Praetorius is like an unwanted specter of Dr. Frankenstein's old way of life, tempting him away from his marital bed into more midnight frolics. Doctor F., trying to distance himself from his sinful past, anticipates the "rehabilitated homosexuals" who have made the national news of late. (A scene in Gods and Monsters underscores this theme: McKellen's Whale comments to Matt McKenzie's Clive that "Praetorius is a little in love with Dr. Frankenstein.")

Except for the visit to the set of Bride, however, the flashbacks in Gods and Monsters are so underproduced as to be a liability. The unimaginable horror of the trenches, for instance, is enacted under blue light on a set. The old convention of black-and-white flashbacks should have been heeded in Gods and Monsters; one of the functions of shadowy black-and-white is that it conceals the holes in a budget. Also, the sitcom happy ending seems as unlikely as the positive ending Universal grafted onto the end of the original Bride.

But what's above criticism is the exemplary acting of the team of McKellen and Fraser. The differences between the old-world Whale and the new-world Boone, with his pioneer's name, harmonize beautifully. Fraser seems to be the lone actor in Hollywood whose acting has been improved by buffing up with muscle. (Fraser's flat-top haircut is a clever reference to the flat-headed monster.)

PERHAPS THE best-known fact of McKellen's career is that he was the first openly gay theatrical knight--he came out at a time (the late 1980s) when England was as busy waging war on supposed homosexual culture as certain politicians are today. McKellen, like Whale, is the grandson of a minister and grew up in the north of England.

McKellen was a child in the Lancashire coal town of Wigan a few years after George Orwell wrote The Road to Wigan Pier, his report on the impoverished city. (Gods and Monsters mentions Whale's own poverty-stricken past and how he rose from bread with beef drippings to cucumber sandwiches with the crusts cut off.) From his own humble beginnings, McKellen grew into a flamboyant actor: a scene-stealer. Even in an attempted suicide scene in Gods and Monsters, McKellen has one eye cocked toward the audience.

According to Joy Leslie Gibson's 1988 biography, McKellen was the first Edgar to go nude for the Tom O'Bedlam scene in King Lear. This stunt has become something of a trend since. Ten years ago, some critics referred to McKellen as the new Olivier because of the remarkable number of Shakespearian roles he'd assayed on stage. The English title "The New Olivier" is decided only in America, however, and Kenneth Branagh made his Shakespeare movies first. McKellen has come late to the moviegoer's notice, but he's making up for lost time.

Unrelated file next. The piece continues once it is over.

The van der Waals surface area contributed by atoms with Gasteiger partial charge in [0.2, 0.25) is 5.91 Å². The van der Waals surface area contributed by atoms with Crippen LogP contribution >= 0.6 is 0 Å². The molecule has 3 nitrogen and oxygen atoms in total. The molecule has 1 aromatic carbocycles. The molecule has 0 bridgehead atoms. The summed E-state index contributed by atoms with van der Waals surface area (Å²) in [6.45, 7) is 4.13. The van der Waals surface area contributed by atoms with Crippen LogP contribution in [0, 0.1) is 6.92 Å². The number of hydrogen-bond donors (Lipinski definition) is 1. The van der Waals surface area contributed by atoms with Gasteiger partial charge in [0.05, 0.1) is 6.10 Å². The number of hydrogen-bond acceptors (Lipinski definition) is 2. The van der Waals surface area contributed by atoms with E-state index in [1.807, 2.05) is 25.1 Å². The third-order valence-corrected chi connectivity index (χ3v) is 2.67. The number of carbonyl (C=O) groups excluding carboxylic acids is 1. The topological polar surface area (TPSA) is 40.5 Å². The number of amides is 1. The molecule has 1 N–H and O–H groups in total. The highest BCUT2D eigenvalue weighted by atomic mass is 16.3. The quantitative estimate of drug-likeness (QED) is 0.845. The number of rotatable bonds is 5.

Commonly, McKellen, a hale 60, plays even older characters. He's especially good at menaces who hide behind shows of aged harmlessness, such as his beaten-down Nazi in the underrated Apt Pupil (which is, like Gods and Monsters, a morbid comedy about the unimaginable distance in time and space between bleeding Europe and basking California.)

Even Vincent Price--even Chuck Jones' Grinch--could envy McKellen's stagy put-uponness, his whipped-dog pout, the wolfishness of his tongue--which flickers out to delivering a ring to Kristin Scott Thomas in his 1995 film version of Richard III. Early in McKellen's theatrical career, he played First Weasel in Toad of Toad Hall. Certainly, he's becoming First Weasel on our screens.

As Whale, an old man transfixed with a sort of love, McKellen has his richest screen part--the most comic and the most poignant. He keeps us rapt. Maybe it takes the theatricality of an old Shakespearean to give grandeur to modern horror. Shakespeare's Henry V has a speech to the citizens of Harfleur ("Look to see the blind and bloody soldier with foul hand ..." ) that says something more about the essence of war than is contained in the graphic Saving Private Ryan.

Except in a few talented hands, like those of directors Henri-Georges Clouzot, David Lynch, George Romero and David Cronenberg, excessive horror almost always ends up as gory slapstick. More mystery can be found in the horror of imaginary worlds, described in rich syllables, set in the Ruritanian countries where the wolf bane blooms.

Horror sticks in the mind when we can see a part of it so we can imagine the rest. Whale conjured up the horror in the unsaid--and the unseen. If his mannerisms have aged, the horror of his Frankenstein--the scarred, dead-faced stranger ready to do violence--is more intimidating than the legions of masked killers who came after him.


Gods and Monsters (Unrated; 105min.), directed and written by Bill Condon, based on the novel by Christopher Bram, photographed by Stephan M. Katz and starring Ian McKellen and Brendan Fraser, opens Friday at the Camera 3 in San Jose and at the Guild in Menlo Park.

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From the November 19-24, 1998 issue of Metro.